Real estate's ticking bomb: Who gets hurt

Commercial real estate had a banner year in 2015, and the fundamentals of high demand and low vacancies are still driving rents higher. There is, however, a catch that could cool the market quickly, at least when it comes to financing. Investors are insisting on high yield, and the bonds backing commercial mortgages are not giving them that, so they are moving on to other products, leaving a big crack in commercial financing.

"I think cracks is a little bit of an understatement for where the market has been for January and February, where, for all practical purposes, the market was frozen," said Willy Walker, chairman and CEO of Walker & Dunlop, a real estate finance firm.

Commercial real estate, which includes apartments, shopping malls, offices and warehouses, are backed by nearly $3 trillion in mortgages, according to the Mortgage Bankers Association (MBA). The lenders include big banks, which are the largest, insurance companies and commercial mortgage backed securities (CMBS), which are bonds sold to investors. That last one is where the problem lies. It is the second-largest source of commercial real estate debt, and during the last boom, back in 2005, CMBS was very popular.

Businessmen in a factory building, commercial real estate
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CMBS tends to have a 10-year life span, at which point the debt matures and real estate owners have to refinance the loans. These maturities are expected to surpass $400 billion annually this year and in 2017, according to CBRE, a real estate services firm. That is $100 billion more than last year. CBRE "conservatively" estimates that 18 percent of loans this year and 29 percent of loans next year could have problems refinancing, due to lack of investor demand for the bonds. This translates into about $43 billion in potentially troubled loans over these two years.

"We think some of these are going to be remonetized through asset sales, but some will certainly hit the foreclosure list and end up on the special services list of loans to be worked out," said Brian Stoffers, who oversees the debt and structured finance practice at CBRE.

Stoffers doesn't see commercial real estate overall cooling at this point, with a still large influx of foreign capital coming in and the U.S. still considered a safe haven for investment. If the financing situation, however, worsens, even just in CMBS, it could spread to other investors and weaken appetites for real estate.

"The real refinancing wave doesn't kick in until June, but starting in June there's about $10 billion a month that needs to be refinanced, so unless the CMBS market finds its level and starts to price and transact again, we're going to have more than cracks," said Walker.


How did this happen? It's happening across all capital markets, not just commercial real estate debt in the public markets, but high-yield debt. The spreads are widening, which is happening because investors are demanding more to invest in those bonds.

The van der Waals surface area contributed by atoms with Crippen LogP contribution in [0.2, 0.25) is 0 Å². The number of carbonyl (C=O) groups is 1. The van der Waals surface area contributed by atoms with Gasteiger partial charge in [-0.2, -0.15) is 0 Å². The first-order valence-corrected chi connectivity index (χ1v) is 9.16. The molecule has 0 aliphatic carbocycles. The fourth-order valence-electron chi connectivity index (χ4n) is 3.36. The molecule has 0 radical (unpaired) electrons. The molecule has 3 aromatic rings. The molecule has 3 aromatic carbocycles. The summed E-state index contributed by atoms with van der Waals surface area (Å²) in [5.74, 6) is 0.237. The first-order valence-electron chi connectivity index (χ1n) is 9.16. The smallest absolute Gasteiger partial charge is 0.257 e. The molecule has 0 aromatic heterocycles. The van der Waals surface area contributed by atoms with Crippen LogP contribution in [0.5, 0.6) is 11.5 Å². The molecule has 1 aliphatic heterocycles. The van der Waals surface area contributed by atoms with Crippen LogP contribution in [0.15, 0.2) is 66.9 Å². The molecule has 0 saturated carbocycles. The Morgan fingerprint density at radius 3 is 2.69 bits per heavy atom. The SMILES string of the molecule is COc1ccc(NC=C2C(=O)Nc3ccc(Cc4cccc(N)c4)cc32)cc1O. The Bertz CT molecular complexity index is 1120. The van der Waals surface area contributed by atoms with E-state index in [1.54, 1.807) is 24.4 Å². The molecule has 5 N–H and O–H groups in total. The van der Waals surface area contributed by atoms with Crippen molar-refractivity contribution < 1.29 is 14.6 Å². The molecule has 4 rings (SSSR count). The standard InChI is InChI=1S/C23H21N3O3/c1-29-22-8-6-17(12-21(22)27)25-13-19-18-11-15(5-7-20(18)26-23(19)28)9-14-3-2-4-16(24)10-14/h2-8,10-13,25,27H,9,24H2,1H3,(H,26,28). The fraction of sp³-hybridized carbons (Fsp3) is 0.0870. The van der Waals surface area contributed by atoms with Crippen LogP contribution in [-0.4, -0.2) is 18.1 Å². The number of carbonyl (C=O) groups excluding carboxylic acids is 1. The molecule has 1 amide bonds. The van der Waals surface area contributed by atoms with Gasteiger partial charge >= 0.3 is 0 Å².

"So with some of the pricing changes in CMBS, with there being a little bit less liquidity there, a lot of loans are coming due and there might be a little less availability of capital to refinance those loans," said Jamie Woodwell, vice president in the research and economics group at the MBA. "At the end of the day for investors in CMBS is when they look at the range of investment options out there, there returns or the yields being paid by other options are higher and so to attract them to invest in CMBS you have to offer them higher yields as well. In order to get a higher yield for that investor, that means paying a higher rate by the borrower."

The vast majority of CMBS borrowers today are owners of commercial real estate in secondary and tertiary markets, like suburban strip malls or office parks, but some are owners of large urban office buildings. Banks may step in to pick up the slack in these refinances, but banks have been increasingly skittish due to a slew of new regulations starting this year, particularly involving high volatility commercial real estate and rate terms which impact development lending. Other regulations involve requirements that banks hold a percentage of the loans on their books.

"There are other rules coming out on general debt that are going to impacting appetite for banks, from the CMBS market and from others to provide capital that could affect availability, it could affect pricing some of those loans," added Woodwell.


Commercial real estate prices have been strong for a few years now, thanks to high occupancy and strong demand, but in January they fell nationally for the first time in seven years, according to the Moody/RCA Commercial Property Price Index.

"This is a significant milestone that signals that a shift in sentiment among commercial-property investors is under way," according to a statement from Moody's.

Moody's cites volatility in financial markets hurting demand in addition to the difficulties in the CMBS market. Commercial real estate prices have doubled since 2010, thanks to economic recovery and consistently low interest rates. The drop is only one month, but if the trend continues, it will be yet another red flag in a market that was red hot but, perhaps, too hot.

— CNBC Producer Stephanie Dhue contributed to this report.